Jake Wampfler (’10) was a junior at Concordia University Wisconsin when he decided to join his friends Andrew Hulke (’09) and Emily (Nelson) Hulke (’09) on an outing to the Marcus Cinema near CUW on Port Washington Road.
For a film enthusiast like Wampfler, who hails from small-town Barron, Wisconsin, having ready access to a 12-screen theater complex was a real treat. While next-door Rice Lake did have a movie theater (that Wampfler made a point of snagging a job at as a teen, by the way), it had just expanded from a four-plex to a seven-plex when Wampfler began working there, but was still only able to accommodate the blockbuster hits, mainly.
Nothing against the major motion pictures. Wampfler doesn’t much discriminate when it comes to movie watching, but as a new college student who was being stretched intellectually in more ways than one, Wampfler was also hungry to expand his film repertoire in any way possible.
For this particular December outing with the Hulkes, Wampfler was allowed to pick the movie: Joe Wright’s “Atonement.”
“It’s really a love story, but it’s a soul-crushing love story,” Wampfler recalls with a chuckle. “Afterwards, Emily was just like, ‘What’s wrong with you?’”
Nevertheless, to this day, Wampfler doubles down on his choice.
“As I’m doing my theology training at Concordia and I’m learning about things like justification, sanctification, and original sin, it’s converging with me watching these films and seeing these themes emerge. Going back to Atonement, for example, it’s all about a young woman who tells a lie that has this chain reaction and affects everything about the life of two other people. …Basically, it can’t be reversed. I’m just looking at it thinking, ‘This is Scriptural!”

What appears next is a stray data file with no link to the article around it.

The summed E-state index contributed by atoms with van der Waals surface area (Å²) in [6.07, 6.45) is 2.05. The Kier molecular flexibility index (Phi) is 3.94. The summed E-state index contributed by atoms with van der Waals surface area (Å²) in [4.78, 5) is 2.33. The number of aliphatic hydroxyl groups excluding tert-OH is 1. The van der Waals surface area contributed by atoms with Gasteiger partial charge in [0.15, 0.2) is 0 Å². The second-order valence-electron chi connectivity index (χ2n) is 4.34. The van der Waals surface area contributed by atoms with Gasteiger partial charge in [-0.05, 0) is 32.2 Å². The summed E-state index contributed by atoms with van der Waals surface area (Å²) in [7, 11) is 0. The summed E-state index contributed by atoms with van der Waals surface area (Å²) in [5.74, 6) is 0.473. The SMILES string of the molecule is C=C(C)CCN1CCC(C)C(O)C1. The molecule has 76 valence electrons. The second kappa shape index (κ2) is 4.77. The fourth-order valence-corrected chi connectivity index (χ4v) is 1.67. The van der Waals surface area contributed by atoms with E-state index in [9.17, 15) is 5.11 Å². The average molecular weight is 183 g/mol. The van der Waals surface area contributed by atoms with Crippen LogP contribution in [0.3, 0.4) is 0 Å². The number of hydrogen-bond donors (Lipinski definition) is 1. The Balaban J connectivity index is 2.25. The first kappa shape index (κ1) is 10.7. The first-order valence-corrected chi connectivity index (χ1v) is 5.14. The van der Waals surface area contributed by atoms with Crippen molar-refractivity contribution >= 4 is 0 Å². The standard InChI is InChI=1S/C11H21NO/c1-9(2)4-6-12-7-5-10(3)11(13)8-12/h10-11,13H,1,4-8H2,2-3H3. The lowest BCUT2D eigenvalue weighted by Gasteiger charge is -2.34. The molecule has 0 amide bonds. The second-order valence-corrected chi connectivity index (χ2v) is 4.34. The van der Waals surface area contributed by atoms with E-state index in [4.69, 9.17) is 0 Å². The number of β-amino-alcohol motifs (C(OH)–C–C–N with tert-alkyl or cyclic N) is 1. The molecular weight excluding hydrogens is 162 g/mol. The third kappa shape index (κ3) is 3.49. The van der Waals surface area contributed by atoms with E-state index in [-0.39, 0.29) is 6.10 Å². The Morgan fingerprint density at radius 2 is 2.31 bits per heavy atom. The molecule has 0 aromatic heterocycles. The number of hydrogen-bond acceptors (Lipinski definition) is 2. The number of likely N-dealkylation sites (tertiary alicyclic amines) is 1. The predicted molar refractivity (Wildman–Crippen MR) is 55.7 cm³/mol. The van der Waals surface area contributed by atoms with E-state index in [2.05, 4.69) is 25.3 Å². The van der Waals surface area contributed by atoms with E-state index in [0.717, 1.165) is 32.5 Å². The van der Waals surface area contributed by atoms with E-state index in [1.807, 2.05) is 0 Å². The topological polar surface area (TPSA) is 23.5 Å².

At the time, Wampfler admits he didn’t fully have the tools to process mainstream films through a faith lens, but he continued to recognize that “man, there’s definitely something deeper thematically going on in these films.”
Now, Wampfler has teamed up with author Heather Choate Davis and Concordia Seminary, St. Louis to encourage others to learn more about film and how it connects to faith and spirituality.
The inaugural Faith and Film Festival will take place Jan. 23-25 at the St. Louis Seminary. The 40-hour gathering begins in the early evening on Thursday and invites attendees to view five films out of a total of 11 studio films presented and afterward engage in meaningful discussion about the Christian themes and applications apparent in the films.
Wampfler says the hope is that all people will recognize film can be a tool to teach us about things like creation, the human condition, Scripture, salvation, and more.
“Frankly, I’m giddy with excitement that I get to stand around and talk about movies for three days,” Wampfler says. “It’s just a thrill to have the opportunity to dig into films in a deep sense with a lot of like-minded people in the same room.”
Registration ends tomorrow. Tickets are $100. Click here to learn more and to purchase tickets.
— This story is written by Kali Thiel, director of university communications for Concordia University Wisconsin and Ann Arbor. She may be reached at email@example.com or 262-243-2149.
If this story has inspired you, why not explore how you can help further Concordia's mission through giving.